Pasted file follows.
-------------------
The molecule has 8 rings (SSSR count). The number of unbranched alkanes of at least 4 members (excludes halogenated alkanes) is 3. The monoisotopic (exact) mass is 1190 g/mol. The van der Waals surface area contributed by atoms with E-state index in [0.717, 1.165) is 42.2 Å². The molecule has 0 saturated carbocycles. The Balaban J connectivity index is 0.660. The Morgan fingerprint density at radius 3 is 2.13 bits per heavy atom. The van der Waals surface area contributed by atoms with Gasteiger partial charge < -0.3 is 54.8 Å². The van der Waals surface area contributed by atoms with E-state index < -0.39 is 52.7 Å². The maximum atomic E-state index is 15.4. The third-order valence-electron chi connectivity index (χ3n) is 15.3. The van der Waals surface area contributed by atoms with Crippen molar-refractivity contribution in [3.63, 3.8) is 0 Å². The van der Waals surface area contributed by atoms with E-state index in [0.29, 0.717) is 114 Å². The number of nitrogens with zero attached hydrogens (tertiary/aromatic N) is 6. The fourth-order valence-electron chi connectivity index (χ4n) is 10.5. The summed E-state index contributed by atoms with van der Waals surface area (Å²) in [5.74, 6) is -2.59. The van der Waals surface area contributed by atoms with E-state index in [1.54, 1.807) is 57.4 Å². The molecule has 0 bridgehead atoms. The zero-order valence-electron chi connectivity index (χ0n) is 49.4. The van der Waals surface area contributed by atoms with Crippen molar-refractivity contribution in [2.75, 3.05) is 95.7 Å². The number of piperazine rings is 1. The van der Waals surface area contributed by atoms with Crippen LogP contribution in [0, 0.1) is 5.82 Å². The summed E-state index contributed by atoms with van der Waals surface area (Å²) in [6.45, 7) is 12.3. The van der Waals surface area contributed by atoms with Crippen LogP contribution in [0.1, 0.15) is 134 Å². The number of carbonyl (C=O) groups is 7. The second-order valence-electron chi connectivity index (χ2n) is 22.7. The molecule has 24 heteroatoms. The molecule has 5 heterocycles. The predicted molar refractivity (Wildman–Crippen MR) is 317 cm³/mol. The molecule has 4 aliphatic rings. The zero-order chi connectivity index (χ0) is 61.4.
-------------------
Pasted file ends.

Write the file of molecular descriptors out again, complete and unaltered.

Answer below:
The molecule has 8 rings (SSSR count). The number of unbranched alkanes of at least 4 members (excludes halogenated alkanes) is 3. The monoisotopic (exact) mass is 1190 g/mol. The van der Waals surface area contributed by atoms with E-state index in [0.717, 1.165) is 42.2 Å². The molecule has 0 saturated carbocycles. The Balaban J connectivity index is 0.660. The Morgan fingerprint density at radius 3 is 2.13 bits per heavy atom. The van der Waals surface area contributed by atoms with Gasteiger partial charge < -0.3 is 54.8 Å². The van der Waals surface area contributed by atoms with E-state index < -0.39 is 52.7 Å². The maximum atomic E-state index is 15.4. The third-order valence-electron chi connectivity index (χ3n) is 15.3. The van der Waals surface area contributed by atoms with Crippen molar-refractivity contribution in [3.63, 3.8) is 0 Å². The van der Waals surface area contributed by atoms with E-state index in [0.29, 0.717) is 114 Å². The number of nitrogens with zero attached hydrogens (tertiary/aromatic N) is 6. The fourth-order valence-electron chi connectivity index (χ4n) is 10.5. The summed E-state index contributed by atoms with van der Waals surface area (Å²) in [5.74, 6) is -2.59. The van der Waals surface area contributed by atoms with E-state index in [1.54, 1.807) is 57.4 Å². The molecule has 0 bridgehead atoms. The zero-order valence-electron chi connectivity index (χ0n) is 49.4. The van der Waals surface area contributed by atoms with Crippen molar-refractivity contribution in [2.75, 3.05) is 95.7 Å². The number of piperazine rings is 1. The van der Waals surface area contributed by atoms with Crippen LogP contribution in [0, 0.1) is 5.82 Å². The summed E-state index contributed by atoms with van der Waals surface area (Å²) in [6.45, 7) is 12.3. The van der Waals surface area contributed by atoms with Crippen LogP contribution in [0.1, 0.15) is 134 Å². The number of carbonyl (C=O) groups is 7. The second-order valence-electron chi connectivity index (χ2n) is 22.7. The molecule has 24 heteroatoms. The molecule has 5 heterocycles. The predicted molar refractivity (Wildman–Crippen MR) is 317 cm³/mol. The molecule has 4 aliphatic rings. The zero-order chi connectivity index (χ0) is 61.4.